Genes encoding RNA-binding proteins have frequently been implicated in various motor neuron diseases, but the particular step in RNA metabolism that is vulnerable in motor neurons remains unknown. FUS, a nuclear protein, forms cytoplasmic aggregates in cells affected by amyotrophic lateral sclerosis (ALS), and mutations disturbing the nuclear import of FUS cause the disease. It is extremely likely that the cytoplasmic aggregates are cytotoxic because they trap important factors; the nature of these factors, however, remains to be elucidated. Here we show that FUS associates in a neuronal cell line with SMN, the causative factor in spinal muscular atrophy (SMA). The two genes work on the same pathway, as FUS binds to spliceosomal snRNPs downstream of the SMN function. Pathogenic FUS mutations do not disturb snRNP binding. Instead, cytoplasmic mislocalisation of FUS causes partial mis-localisation of snRNAs to the cytoplasm, which in turn causes a change in the behaviour of the alternative splicing machinery. FUS, and especially its mutations, thus have a similar effect as SMN1 deletion in SMA, suggesting that motor neurons could indeed be particularly sensitive to changes in alternative splicing.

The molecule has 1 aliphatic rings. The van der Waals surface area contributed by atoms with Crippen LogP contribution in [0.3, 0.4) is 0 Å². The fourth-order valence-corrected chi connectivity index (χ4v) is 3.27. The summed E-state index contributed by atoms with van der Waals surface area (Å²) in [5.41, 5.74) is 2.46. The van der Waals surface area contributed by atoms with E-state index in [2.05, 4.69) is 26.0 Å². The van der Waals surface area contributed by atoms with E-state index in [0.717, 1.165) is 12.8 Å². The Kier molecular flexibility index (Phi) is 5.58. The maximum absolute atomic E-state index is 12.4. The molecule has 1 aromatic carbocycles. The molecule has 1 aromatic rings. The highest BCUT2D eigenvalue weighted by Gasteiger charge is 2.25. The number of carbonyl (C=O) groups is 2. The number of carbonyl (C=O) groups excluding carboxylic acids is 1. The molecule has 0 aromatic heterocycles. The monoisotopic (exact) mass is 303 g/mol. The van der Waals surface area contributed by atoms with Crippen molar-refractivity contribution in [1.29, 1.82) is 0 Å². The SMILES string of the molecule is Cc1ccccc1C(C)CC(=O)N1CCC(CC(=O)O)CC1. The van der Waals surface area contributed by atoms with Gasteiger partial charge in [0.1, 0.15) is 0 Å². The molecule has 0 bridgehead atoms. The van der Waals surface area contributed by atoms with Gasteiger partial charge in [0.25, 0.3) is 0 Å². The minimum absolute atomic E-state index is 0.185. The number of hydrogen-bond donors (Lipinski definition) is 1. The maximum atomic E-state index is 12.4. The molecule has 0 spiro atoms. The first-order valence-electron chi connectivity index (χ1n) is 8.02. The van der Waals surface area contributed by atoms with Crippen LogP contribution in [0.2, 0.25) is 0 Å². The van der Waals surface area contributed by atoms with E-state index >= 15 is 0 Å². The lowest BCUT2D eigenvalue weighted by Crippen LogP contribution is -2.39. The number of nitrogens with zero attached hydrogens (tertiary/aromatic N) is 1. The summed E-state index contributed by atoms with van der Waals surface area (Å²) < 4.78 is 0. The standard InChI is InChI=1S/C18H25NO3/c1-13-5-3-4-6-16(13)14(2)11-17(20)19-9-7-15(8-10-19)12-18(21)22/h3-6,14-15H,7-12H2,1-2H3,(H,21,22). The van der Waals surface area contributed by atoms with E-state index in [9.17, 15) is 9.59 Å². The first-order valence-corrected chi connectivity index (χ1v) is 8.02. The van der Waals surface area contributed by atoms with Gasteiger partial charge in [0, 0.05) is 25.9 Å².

- Amyotrophic lateral sclerosis
- Fused in Sarcoma Protein (FUS)
- Small nuclear RNA
- Spinal muscular atrophy
- Survival of Motor Neuron Protein (SMN)
ASJC Scopus subject areas